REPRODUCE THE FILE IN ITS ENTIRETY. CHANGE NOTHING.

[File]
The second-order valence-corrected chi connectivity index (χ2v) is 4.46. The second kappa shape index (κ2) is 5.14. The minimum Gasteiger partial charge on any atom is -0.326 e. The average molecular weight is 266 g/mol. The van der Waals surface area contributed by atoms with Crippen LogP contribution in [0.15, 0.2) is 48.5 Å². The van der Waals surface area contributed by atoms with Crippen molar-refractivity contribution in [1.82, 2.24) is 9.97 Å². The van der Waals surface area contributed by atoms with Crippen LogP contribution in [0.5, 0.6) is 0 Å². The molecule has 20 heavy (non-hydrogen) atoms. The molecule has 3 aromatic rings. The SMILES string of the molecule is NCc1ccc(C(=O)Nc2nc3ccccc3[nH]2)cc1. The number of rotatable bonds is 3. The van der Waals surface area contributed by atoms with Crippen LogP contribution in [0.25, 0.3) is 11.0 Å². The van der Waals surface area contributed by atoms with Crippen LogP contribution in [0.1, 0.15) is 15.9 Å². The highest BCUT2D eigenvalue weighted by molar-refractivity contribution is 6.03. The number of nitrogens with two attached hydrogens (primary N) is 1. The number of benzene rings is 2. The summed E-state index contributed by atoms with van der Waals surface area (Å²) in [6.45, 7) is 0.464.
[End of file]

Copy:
The second-order valence-corrected chi connectivity index (χ2v) is 4.46. The second kappa shape index (κ2) is 5.14. The minimum Gasteiger partial charge on any atom is -0.326 e. The average molecular weight is 266 g/mol. The van der Waals surface area contributed by atoms with Crippen LogP contribution in [0.15, 0.2) is 48.5 Å². The van der Waals surface area contributed by atoms with Crippen molar-refractivity contribution in [1.82, 2.24) is 9.97 Å². The van der Waals surface area contributed by atoms with Crippen LogP contribution in [0.5, 0.6) is 0 Å². The molecule has 20 heavy (non-hydrogen) atoms. The molecule has 3 aromatic rings. The SMILES string of the molecule is NCc1ccc(C(=O)Nc2nc3ccccc3[nH]2)cc1. The number of rotatable bonds is 3. The van der Waals surface area contributed by atoms with Crippen LogP contribution in [0.25, 0.3) is 11.0 Å². The van der Waals surface area contributed by atoms with Crippen LogP contribution in [0.1, 0.15) is 15.9 Å². The highest BCUT2D eigenvalue weighted by molar-refractivity contribution is 6.03. The number of nitrogens with two attached hydrogens (primary N) is 1. The number of benzene rings is 2. The summed E-state index contributed by atoms with van der Waals surface area (Å²) in [6.45, 7) is 0.464.